AMC Entertainment’s stock plunged to an all-time low on Friday, closing at $5.58 per share amidst a broader selloff in meme stocks. The movie theater chain that was once the darling of retail traders now faces an increasingly dire financial situation.
Lead Up to the Crash
AMC surged to meteoric highs in early 2021, fueled by bands of Reddit-connected retail investors who sought to engineer an epic short squeeze. At its peak, AMC’s share price reached nearly $60 – a truly astounding increase from its pandemic low of $1.91.
This massive rise seems a distant memory now. AMC has plunged over 90% from those highs, decimated by a recommendations downgrade from Wells Fargo this week. The meme trade frenzy has all but evaporated.
Several key factors have precipitated AMC’s crash back down to earth:
- Declining attendance – Theater attendance has failed to recover to pre-pandemic levels
- Competition from streaming – Services like Netflix keep siphoning moviegoers
- Rising costs – Everything from labor to concessions is getting pricier
- Rate hikes – To tame inflation, the Fed is pushing up borrowing rates
|Peak meme frenzy
|New all-time low
This perfect storm has erased over 98% of AMC’s value compared to 2021 highs – a simply staggering, perhaps unprecedented decline.
Impact of the Meme Trade Unwinding
The evaporation of the meme frenzy trade has had an outsized impact on AMC specifically. At the height of the mania, millions of retail traders banded together on Reddit’s WallStreetBets forum and Discord servers.
Coordinating targeted buys of stocks like AMC and GameStop, they sought to engineer an epic short squeeze. And it worked, for a time – share prices detached from business fundamentals and soared to the heavens. Traders gleefully posted screenshots of 1,000%+ gains.
But the party couldn’t last forever. Eventually, the buying power of the meme swarm faded. And fundamentals reasserted themselves with a vengeance – AMC could not justify valuations of $30 or $40 or $60 per share. Not when it was burning $100 million in cash per month and attendance remained deeply depressed.
So AMC plunged, closing below $6 per share for the first time ever. And Wall Street has turned definitively bearish, with Wells Fargo slashing its rating to Sell this January.
What Happens Next? Bankruptcy Looms as Attendance Languishes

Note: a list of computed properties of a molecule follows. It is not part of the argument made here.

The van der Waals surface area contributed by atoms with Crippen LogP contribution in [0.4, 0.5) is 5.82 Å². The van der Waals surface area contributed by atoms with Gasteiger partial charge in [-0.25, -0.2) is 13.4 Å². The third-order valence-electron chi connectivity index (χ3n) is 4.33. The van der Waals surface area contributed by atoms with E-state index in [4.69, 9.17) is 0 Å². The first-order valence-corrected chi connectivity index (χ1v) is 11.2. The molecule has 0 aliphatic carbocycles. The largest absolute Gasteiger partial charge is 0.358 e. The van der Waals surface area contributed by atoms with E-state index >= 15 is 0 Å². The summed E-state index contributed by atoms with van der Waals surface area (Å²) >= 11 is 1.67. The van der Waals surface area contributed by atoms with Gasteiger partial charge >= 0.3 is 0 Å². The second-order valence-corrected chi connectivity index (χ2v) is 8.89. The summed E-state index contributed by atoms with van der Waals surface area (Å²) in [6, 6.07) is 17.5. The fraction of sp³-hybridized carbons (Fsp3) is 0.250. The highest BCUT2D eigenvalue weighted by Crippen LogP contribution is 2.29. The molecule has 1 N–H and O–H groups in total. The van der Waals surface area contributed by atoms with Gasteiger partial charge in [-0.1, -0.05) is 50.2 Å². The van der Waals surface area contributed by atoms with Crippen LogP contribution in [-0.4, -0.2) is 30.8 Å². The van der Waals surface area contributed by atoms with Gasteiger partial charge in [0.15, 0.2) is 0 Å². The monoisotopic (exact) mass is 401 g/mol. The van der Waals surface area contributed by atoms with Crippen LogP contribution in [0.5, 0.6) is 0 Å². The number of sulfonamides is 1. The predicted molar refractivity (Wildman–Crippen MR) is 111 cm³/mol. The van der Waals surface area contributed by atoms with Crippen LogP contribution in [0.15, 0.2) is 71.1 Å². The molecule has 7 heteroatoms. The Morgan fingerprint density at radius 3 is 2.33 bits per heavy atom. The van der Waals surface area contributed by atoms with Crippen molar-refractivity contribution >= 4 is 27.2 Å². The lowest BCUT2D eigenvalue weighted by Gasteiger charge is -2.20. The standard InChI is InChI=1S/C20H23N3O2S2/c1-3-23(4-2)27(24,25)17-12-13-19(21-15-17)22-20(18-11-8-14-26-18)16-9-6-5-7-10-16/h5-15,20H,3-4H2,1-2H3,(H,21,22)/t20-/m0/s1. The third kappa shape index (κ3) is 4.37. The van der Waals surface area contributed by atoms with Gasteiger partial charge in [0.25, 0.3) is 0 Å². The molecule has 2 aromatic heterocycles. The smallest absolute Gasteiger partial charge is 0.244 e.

AMC’s business was struggling before COVID, and the pandemic has deepened its woes monumentally. U.S. theater attendance peaked in 2002 and has declined nearly 25% since then.
The rise of streaming has played a major role. Viewers have billions of films and shows at their fingertips, able to replicate an increasingly theater-like experience right from their couch. Coupled with rising ticket prices, many consumers simply opt out of going to the movies altogether.
AMC was able to mask these issues with debt prior to 2020. But the pandemic devastated revenues and emptied cash coffers. Now bankruptcy whispers are growing louder.
Some estimates suggest AMC’s cash reserves will be fully depleted by mid-2024 at the current burn rate. And new debt or equity options seem unlikely – the meme frenzy was a once-in-a-lifetime cash infusion event.
Bankruptcy would allow AMC to restructure debts and reject pricey leases. But it would also massively dilute or even wipe out remaining shareholders. It may simply be unavoidable at this point.
The pandemic provided a lifeline, enabling AMC to amass $1.8 billion in liquidity through stock offerings and debt issuances. But that cash is dwindling rapidly. Already this vicious cycle is apparent:
- Attendance declines
- Cash burn accelerates
- Bankruptcy risk increases
- Share price falls further
Streaming adoption will likely only grow in the years ahead. Disney+, Netflix, Amazon Prime and others are bolstering their slates with billions in content investments annually.
This perfect storm leaves AMC’s future looking dire. 2023 attendance was likely down over 30% vs. pre-pandemic levels. Simply put, should trends continue, bankruptcy appears inevitable down the road.
The clock is ticking for AMC to right-size itself before cash fully runs out. But its options in today’s landscape look highly limited. Meme traders may refuse to let the dream fully die, but fundamentals eventually dominate. At under $6 per share, bankruptcy likely looms in AMC’s next chapter.
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